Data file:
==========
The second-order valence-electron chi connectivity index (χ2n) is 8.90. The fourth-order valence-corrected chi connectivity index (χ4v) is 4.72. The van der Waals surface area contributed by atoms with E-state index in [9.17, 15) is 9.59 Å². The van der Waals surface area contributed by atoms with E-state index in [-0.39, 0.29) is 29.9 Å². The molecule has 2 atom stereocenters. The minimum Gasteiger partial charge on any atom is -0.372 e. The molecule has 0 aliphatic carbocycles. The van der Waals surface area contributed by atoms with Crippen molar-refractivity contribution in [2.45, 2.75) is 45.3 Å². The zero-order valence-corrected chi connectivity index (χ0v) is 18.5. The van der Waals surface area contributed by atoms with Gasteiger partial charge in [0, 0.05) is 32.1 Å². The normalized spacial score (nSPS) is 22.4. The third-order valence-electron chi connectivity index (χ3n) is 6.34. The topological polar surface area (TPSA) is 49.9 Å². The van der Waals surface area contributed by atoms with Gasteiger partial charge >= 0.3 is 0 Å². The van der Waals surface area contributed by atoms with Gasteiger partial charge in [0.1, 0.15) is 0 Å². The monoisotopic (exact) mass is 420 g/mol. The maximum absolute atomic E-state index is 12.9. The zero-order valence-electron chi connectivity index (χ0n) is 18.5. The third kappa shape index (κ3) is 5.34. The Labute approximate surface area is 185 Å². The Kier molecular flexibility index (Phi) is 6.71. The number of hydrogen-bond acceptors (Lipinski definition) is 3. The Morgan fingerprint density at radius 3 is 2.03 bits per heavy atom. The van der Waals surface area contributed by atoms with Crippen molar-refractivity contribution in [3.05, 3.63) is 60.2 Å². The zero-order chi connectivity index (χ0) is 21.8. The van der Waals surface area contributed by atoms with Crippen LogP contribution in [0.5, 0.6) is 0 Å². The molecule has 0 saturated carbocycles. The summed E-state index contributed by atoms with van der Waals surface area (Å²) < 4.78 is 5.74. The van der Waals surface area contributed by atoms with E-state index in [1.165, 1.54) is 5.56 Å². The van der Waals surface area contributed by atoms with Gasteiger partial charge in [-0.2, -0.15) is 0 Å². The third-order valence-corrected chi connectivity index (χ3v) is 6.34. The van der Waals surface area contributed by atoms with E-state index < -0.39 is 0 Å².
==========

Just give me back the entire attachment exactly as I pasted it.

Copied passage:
The second-order valence-electron chi connectivity index (χ2n) is 8.90. The fourth-order valence-corrected chi connectivity index (χ4v) is 4.72. The van der Waals surface area contributed by atoms with E-state index in [9.17, 15) is 9.59 Å². The van der Waals surface area contributed by atoms with E-state index in [-0.39, 0.29) is 29.9 Å². The molecule has 2 atom stereocenters. The minimum Gasteiger partial charge on any atom is -0.372 e. The molecule has 0 aliphatic carbocycles. The van der Waals surface area contributed by atoms with Crippen molar-refractivity contribution in [2.45, 2.75) is 45.3 Å². The zero-order valence-corrected chi connectivity index (χ0v) is 18.5. The van der Waals surface area contributed by atoms with Gasteiger partial charge in [0, 0.05) is 32.1 Å². The normalized spacial score (nSPS) is 22.4. The third-order valence-electron chi connectivity index (χ3n) is 6.34. The topological polar surface area (TPSA) is 49.9 Å². The van der Waals surface area contributed by atoms with Gasteiger partial charge >= 0.3 is 0 Å². The van der Waals surface area contributed by atoms with Gasteiger partial charge in [0.1, 0.15) is 0 Å². The monoisotopic (exact) mass is 420 g/mol. The maximum absolute atomic E-state index is 12.9. The zero-order valence-electron chi connectivity index (χ0n) is 18.5. The third kappa shape index (κ3) is 5.34. The Labute approximate surface area is 185 Å². The Kier molecular flexibility index (Phi) is 6.71. The number of hydrogen-bond acceptors (Lipinski definition) is 3. The Morgan fingerprint density at radius 3 is 2.03 bits per heavy atom. The van der Waals surface area contributed by atoms with Crippen molar-refractivity contribution in [3.05, 3.63) is 60.2 Å². The zero-order chi connectivity index (χ0) is 21.8. The van der Waals surface area contributed by atoms with Crippen LogP contribution in [0.5, 0.6) is 0 Å². The molecule has 0 saturated carbocycles. The summed E-state index contributed by atoms with van der Waals surface area (Å²) < 4.78 is 5.74. The van der Waals surface area contributed by atoms with E-state index in [1.165, 1.54) is 5.56 Å². The van der Waals surface area contributed by atoms with Gasteiger partial charge in [-0.2, -0.15) is 0 Å². The third-order valence-corrected chi connectivity index (χ3v) is 6.34. The van der Waals surface area contributed by atoms with E-state index < -0.39 is 0 Å².